The Jewish Appeal for Israeli Arabs

Diaspora organizations and donors, almost exclusively in the U.S., are giving more to Israel's Arabs.

Yair Sheleg
Yair Sheleg
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Yair Sheleg
Yair Sheleg

It's not every day that an American Jew receives honorary citizenship from an Arab city in Israel. Three weeks ago this happened to Irwin Green, 95, of Detroit, who was made an honorary citizen of Nazareth at a ceremony dedicating the magnificent new Early Childhood Center that Green donated to the city ($750,000).

Nearly five years ago one of Green's friends proposed he donate a joint tennis center for [Arab] Nazareth and [Jewish] Upper Nazareth. "That was the first time," says Green, "that I learned there were over 1 million Arabs in Israel, and about their difficult situation."

There was increasing pressure from the Upper Nazareth Municipality to have the center built in its jurisdiction, and Green decided to donate to Arab Nazareth. Nazareth Mayor Ramez Jeraise was invited to Green's home in Detroit to decide on a project, and that's how the Early Childhood Center was conceived.

The Green family center is an example of a new trend seen in recent years - donations by Diaspora Jewish organizations and philanthropists (almost exclusively the United States) to the Arab sector in Israel. As Green said, they are not doing this for purely humanitarian reasons, but also through their growing recognition that "promoting equal rights and the status of the Arabs in Israel is very important to the state as a whole."

Who is giving

Four particularly prominent bodies are involved in the new trend. One is the New Israel Fund, an American-Jewish fund set up in the early 1990s out of a desire by North American liberal Jewish donors to invest not only in the promotion of Zionism (immigration and settlement), but also in the liberal image of the Israeli society. This led to donations to liberal religious movements for both welfare activities and investments in the Arab sector (in welfare and coexistence projects).

The second is the Joint Distribution Committee (JDC), the American-Jewish welfare society. The JDC has been involved since Israel's establishment, in the Arab sector too, through its donations to welfare activities (especially for seniors and children) throughout the country. Elliot Goldstein, JDC Israel director of relations with Jewish communities in the U.S. says, however, that since the late 1990s there has been a marked trend toward unique investments in the Arab sector. Unlike the past, funds are also raised specifically for this sector.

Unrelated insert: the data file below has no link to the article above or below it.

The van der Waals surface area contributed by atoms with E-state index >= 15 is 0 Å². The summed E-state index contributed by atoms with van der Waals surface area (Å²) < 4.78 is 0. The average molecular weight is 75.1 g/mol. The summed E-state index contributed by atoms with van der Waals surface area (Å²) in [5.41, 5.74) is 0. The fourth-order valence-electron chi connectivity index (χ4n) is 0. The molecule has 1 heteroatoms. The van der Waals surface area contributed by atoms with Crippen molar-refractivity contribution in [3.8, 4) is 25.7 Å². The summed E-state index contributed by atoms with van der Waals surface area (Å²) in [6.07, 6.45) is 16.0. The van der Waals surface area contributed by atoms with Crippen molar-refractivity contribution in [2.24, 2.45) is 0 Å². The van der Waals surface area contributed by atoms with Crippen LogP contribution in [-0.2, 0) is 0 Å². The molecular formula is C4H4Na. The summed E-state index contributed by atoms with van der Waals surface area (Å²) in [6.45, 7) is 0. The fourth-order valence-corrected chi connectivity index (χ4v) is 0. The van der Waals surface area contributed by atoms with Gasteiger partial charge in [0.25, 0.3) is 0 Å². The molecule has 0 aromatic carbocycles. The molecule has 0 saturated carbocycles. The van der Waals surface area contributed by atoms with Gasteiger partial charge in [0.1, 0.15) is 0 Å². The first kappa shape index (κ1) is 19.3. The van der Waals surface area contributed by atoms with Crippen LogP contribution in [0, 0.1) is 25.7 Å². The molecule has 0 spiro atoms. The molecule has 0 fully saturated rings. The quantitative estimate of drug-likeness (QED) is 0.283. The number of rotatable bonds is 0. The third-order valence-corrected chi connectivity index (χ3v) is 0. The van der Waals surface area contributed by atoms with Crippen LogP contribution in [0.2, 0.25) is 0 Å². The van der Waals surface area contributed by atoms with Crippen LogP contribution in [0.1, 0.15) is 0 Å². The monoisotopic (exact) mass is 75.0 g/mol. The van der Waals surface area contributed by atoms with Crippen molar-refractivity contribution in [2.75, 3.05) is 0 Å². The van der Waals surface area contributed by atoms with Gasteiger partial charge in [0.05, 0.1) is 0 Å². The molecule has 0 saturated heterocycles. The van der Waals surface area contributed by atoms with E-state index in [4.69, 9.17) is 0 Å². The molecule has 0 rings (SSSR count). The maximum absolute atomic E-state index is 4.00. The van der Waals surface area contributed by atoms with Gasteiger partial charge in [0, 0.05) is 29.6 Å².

Thus for example, the Everett Foundation, set up privately by an established New York family, initiated a project to advance the Druze community (among other ways, by helping Druze teens study for matriculation exams, including coordinating with the Israel Defense Forces for deferring their induction dates for this purpose). The Lurie Foundation in San Francisco chose to help the Bedouin sector, including financing the salary of the Bedouin representative who works to promote the status of the unrecognized Bedouin villages in the Negev.

The third body is The Abraham Fund Initiatives, set up about 15 years ago by American Jewish millionaire Alan Slifka, which promotes coexistence between Jews and Arabs. Theoretically at least, this fund should not be donating to services provided for the Arab public, but rather only to joint educational programs. In practice, the situation is different with a flexible definition of contributing to coexistence. Thus for example, Executive Vice President Dan Pattir relates that one of the fund's main projects over the past two years is the training of community policemen in the Arab sector. The justification for sponsoring such a project by a fund that deals only with coexistence is that "most policemen serving in the Arab sector are Jews, so there is a great need for appropriate training for this type of job."

The fourth body is the Forum for National Consensus, founded about four years ago at the initiative of Labor Party Knesset member Michael Melchior (as minister of Diaspora relations and social affairs). Unlike the other bodies, the forum is not a body that distributes funds, but rather contributes by matching up Jewish donors with Arab sector projects (one such project was the Green center in Nazareth) and in promoting the public and parliamentary lobby for advancing the Arab sector (the Knesset lobby is headed jointly by Melchior and Hadash MK Issam Makhoul.

The activities of these organizations are meeting the growing desire by Jewish-American philanthropists to donate to the Arab sector. What is new about this trend is that it no longer involves lone philanthropists with liberal approaches and concern for minorities, but also the Jewish establishment. At first this was manifest in the interest of the Jewish federations (the umbrella organizations of communities in various cities). The most prominent of these is from San Francisco (traditionally a liberal area), which a few years ago decided its whole contribution to early childhood education in Israel would go to the Arab sector.

"This is being done," says Deborah Fried, early childhood coordinator of Ashlim, part of the JDC, "out of recognition of the fact that the problems of young children in Arab society are both different and more neglected than in the Jewish sector."

$10 million annually

The October 2000 riots undoubtedly boosted the trend. Pattir says the following the riot his organization altered an important principle in its policy.

"From being an organization that dealt solely with handling requests," explained Pattir, "since October 2000 we have also initiated projects that seemed important to us, such as the teaching of Arabic in Jewish schools and the preparation of a special curriculum on coexistence."